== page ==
Former senator John Warner returned to Newport News Shipbuilding on Thursday to visit the submarine named in his honor, offering praise for shipbuilders and advice for the current crop of lawmakers who find it hard to compromise.
To shipbuilders: "You're the ones who make it work, and I salute you."
To lawmakers: "This new generation of Congress persons are just going to have to figure out how to suck it up and get it done in the best interests of the country."
The shipyard, a unit of Huntington Ingalls Industries, invited the 87-year-old dean of Virginia's political leaders to mark a construction milestone for the Virginia-class submarine John Warner, SSN 785.
The submarine is now considered what the shipyard calls "pressure hull complete." It means that all of the hull sections have been welded together to form a single, water-tight unit.
It is typically greeted with less fanfare than a keel-laying, christening or commissioning, said Jim Hughes, Newport News' vice president of submarines and fleet support. But it is no less important, both in terms of actual progress and symbolism.
Newport News builds nuclear-powered submarines in partnership with Electric Boat in Groton, Conn. Pressure hull complete signifies the work of the two yards coming together. Construction began in April 2009, and the submarine is about 80 percent complete. It will be christened in late summer and is scheduled for delivery to the Navy in 2015.
Cmdr. Dan Caldwell, who will take the John Warner to sea, said the submarine has its full complement of 135 crew members, a mix of newcomers and veterans. This will be his first command, and he has watched the ship come together, a unique experience because he has seen components he wouldn't otherwise see on a completed submarine.
The Navy purchases Virginia-class submarines in blocks. Like anyone who does bulk shopping, the move saves money and — in this case — has allowed the shipyards to reduce construction time. The John Warner will be the 12th Virginia-class boat and is part of a 10-boat block buy.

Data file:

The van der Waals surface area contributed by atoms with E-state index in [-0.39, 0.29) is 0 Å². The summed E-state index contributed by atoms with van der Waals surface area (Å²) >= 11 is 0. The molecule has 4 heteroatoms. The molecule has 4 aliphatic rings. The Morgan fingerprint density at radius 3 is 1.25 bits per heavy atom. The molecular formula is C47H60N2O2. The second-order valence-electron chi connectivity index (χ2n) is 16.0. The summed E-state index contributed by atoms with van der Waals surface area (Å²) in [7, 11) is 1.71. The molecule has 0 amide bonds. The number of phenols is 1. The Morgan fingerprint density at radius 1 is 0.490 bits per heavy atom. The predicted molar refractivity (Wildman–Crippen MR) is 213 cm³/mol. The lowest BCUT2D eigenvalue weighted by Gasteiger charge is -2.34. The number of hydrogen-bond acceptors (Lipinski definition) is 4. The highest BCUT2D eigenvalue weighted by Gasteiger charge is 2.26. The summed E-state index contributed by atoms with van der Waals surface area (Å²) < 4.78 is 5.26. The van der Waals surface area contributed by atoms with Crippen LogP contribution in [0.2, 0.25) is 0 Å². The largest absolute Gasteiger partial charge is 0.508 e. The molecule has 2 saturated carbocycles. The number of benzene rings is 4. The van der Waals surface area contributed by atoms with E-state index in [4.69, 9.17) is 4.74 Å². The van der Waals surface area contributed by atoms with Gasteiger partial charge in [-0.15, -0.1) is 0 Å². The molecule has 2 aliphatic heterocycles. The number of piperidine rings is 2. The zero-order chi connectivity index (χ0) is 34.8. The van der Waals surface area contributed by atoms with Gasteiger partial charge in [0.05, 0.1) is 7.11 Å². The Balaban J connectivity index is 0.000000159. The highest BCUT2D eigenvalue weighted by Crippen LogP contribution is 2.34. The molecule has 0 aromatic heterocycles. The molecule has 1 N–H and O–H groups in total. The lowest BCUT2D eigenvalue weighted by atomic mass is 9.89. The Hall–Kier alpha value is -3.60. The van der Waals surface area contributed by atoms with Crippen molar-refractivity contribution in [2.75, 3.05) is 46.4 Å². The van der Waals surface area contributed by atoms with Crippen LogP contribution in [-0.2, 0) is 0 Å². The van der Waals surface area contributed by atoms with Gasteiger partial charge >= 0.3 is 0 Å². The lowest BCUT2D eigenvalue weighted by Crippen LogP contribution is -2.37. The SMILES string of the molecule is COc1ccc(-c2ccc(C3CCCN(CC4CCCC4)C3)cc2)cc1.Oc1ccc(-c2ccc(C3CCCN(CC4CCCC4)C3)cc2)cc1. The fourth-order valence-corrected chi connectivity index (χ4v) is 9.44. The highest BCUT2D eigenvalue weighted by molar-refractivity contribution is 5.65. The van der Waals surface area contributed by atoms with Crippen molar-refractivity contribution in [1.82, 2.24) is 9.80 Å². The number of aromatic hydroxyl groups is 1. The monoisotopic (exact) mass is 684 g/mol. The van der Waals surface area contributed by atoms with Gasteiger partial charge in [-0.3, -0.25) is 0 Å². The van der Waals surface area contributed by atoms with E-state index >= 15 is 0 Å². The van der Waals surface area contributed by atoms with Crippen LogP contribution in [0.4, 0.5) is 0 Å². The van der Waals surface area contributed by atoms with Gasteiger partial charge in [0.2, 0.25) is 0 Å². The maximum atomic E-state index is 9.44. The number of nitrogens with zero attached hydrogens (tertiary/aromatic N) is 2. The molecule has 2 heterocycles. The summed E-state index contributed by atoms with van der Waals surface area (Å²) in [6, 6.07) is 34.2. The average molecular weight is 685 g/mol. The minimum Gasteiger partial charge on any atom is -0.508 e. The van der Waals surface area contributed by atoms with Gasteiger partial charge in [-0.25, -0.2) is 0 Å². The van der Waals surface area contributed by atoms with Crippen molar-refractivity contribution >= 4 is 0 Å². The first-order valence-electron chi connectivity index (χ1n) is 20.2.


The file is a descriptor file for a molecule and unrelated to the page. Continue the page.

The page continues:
The block buy strategy is key to the program's success, Hughes said. It allows the two shipyards to plan ahead in terms of schedules and supply purchases. The first Virginia-class submarine took 94 months to build. The current schedule is around 60 months, Hughes said. The John Warner will cost about $2 billion.
Helped build partnership
Warner, a leader in the Senate Armed Services Committee for years, fashioned the legislation that allowed Newport News Shipbuilding and Electric Boat to become partners instead of competitors on submarine construction. Each yard builds sections of submarines and takes turns delivering them.
Addressing hundreds of shipbuilders and sailors in the cavernous Module Outfitting Facility with the hulking submarine nearby, Warner said many people thought the partnership idea wouldn't work — that it violated anti-trust laws.
"Everybody sucked it in and said, let's see if it works — and it has worked," he said. "And it has worked largely as a result of the yards."
Warner came back to that "suck it up' theme when asked later about the current state of Congress.
In fairness, Warner said he was confident that Congress and the Defense Department could devise a way to shrink the military without hurting readiness or comprising home defense. He has known current Defense Secretary Chuck Hagel for years and said, "it's a good team they have in the department."
But Congress has struggled to agree on the military's size after 13 years of war in Iraq and Afghanistan. For the time being, It has staved off across-the-board cuts under sequestration. Those cuts will return in 2016 if Congress doesn't act, and if that happens the Navy says it will have to reduce its aircraft carrier fleet from 11 to 10.
Warner suggested it was easier for his generation to find common ground because many fought in World War II, Korea or the early days of Vietnam. Referring to that aforementioned "new generation of Congress," he said they would have to "leave their politics as secondary issue and put the country first — period."
The senator's visit proved profitable for Bill Hayes of Portsmouth, a 35-year shipyard veteran who works in the pipe department. Hayes likes to collect items from each Virginia-class submarine he has worked on as part of a home display.
He has hats signed by the crew. He has posters. But an autograph from a living namesake? Major score.
Hayes edged to the front of the crowd and had Warner a sign a slip of paper.
"This is really high on the list," he said, looking at the paper. "I wish I had a hat."